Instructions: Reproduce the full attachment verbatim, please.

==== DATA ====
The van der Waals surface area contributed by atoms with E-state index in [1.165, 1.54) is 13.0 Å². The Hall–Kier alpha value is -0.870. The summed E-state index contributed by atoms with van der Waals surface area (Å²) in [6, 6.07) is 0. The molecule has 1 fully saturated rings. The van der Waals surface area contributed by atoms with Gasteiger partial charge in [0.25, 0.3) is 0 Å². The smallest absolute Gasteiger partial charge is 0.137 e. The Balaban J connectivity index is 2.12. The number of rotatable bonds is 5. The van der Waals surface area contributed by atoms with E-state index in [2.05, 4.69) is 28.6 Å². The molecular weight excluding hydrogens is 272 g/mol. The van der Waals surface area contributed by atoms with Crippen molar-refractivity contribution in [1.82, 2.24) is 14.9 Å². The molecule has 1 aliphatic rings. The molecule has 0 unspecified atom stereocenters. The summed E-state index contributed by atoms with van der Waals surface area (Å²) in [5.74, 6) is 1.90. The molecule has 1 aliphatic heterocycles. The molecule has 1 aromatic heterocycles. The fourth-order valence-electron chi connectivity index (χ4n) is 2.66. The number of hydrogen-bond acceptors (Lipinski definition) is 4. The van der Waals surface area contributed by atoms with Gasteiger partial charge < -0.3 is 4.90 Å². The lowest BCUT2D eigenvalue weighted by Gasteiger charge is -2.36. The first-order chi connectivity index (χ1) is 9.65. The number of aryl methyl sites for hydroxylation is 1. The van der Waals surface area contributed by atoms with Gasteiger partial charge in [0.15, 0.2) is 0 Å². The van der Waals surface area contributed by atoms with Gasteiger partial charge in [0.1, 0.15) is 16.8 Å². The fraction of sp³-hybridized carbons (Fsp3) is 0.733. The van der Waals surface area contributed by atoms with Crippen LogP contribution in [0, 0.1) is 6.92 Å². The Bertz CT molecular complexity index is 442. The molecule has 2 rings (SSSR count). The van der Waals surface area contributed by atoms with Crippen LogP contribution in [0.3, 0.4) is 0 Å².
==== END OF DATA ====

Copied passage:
The van der Waals surface area contributed by atoms with E-state index in [1.165, 1.54) is 13.0 Å². The Hall–Kier alpha value is -0.870. The summed E-state index contributed by atoms with van der Waals surface area (Å²) in [6, 6.07) is 0. The molecule has 1 fully saturated rings. The van der Waals surface area contributed by atoms with Gasteiger partial charge in [0.25, 0.3) is 0 Å². The smallest absolute Gasteiger partial charge is 0.137 e. The Balaban J connectivity index is 2.12. The number of rotatable bonds is 5. The van der Waals surface area contributed by atoms with E-state index in [2.05, 4.69) is 28.6 Å². The molecular weight excluding hydrogens is 272 g/mol. The van der Waals surface area contributed by atoms with Crippen molar-refractivity contribution in [1.82, 2.24) is 14.9 Å². The molecule has 1 aliphatic rings. The molecule has 0 unspecified atom stereocenters. The summed E-state index contributed by atoms with van der Waals surface area (Å²) in [5.74, 6) is 1.90. The molecule has 1 aliphatic heterocycles. The molecule has 1 aromatic heterocycles. The fourth-order valence-electron chi connectivity index (χ4n) is 2.66. The number of hydrogen-bond acceptors (Lipinski definition) is 4. The van der Waals surface area contributed by atoms with Gasteiger partial charge < -0.3 is 4.90 Å². The lowest BCUT2D eigenvalue weighted by Gasteiger charge is -2.36. The first-order chi connectivity index (χ1) is 9.65. The number of aryl methyl sites for hydroxylation is 1. The van der Waals surface area contributed by atoms with Gasteiger partial charge in [0.15, 0.2) is 0 Å². The van der Waals surface area contributed by atoms with Gasteiger partial charge in [0.1, 0.15) is 16.8 Å². The fraction of sp³-hybridized carbons (Fsp3) is 0.733. The van der Waals surface area contributed by atoms with Crippen LogP contribution in [0, 0.1) is 6.92 Å². The Bertz CT molecular complexity index is 442. The molecule has 2 rings (SSSR count). The van der Waals surface area contributed by atoms with Crippen LogP contribution in [0.3, 0.4) is 0 Å².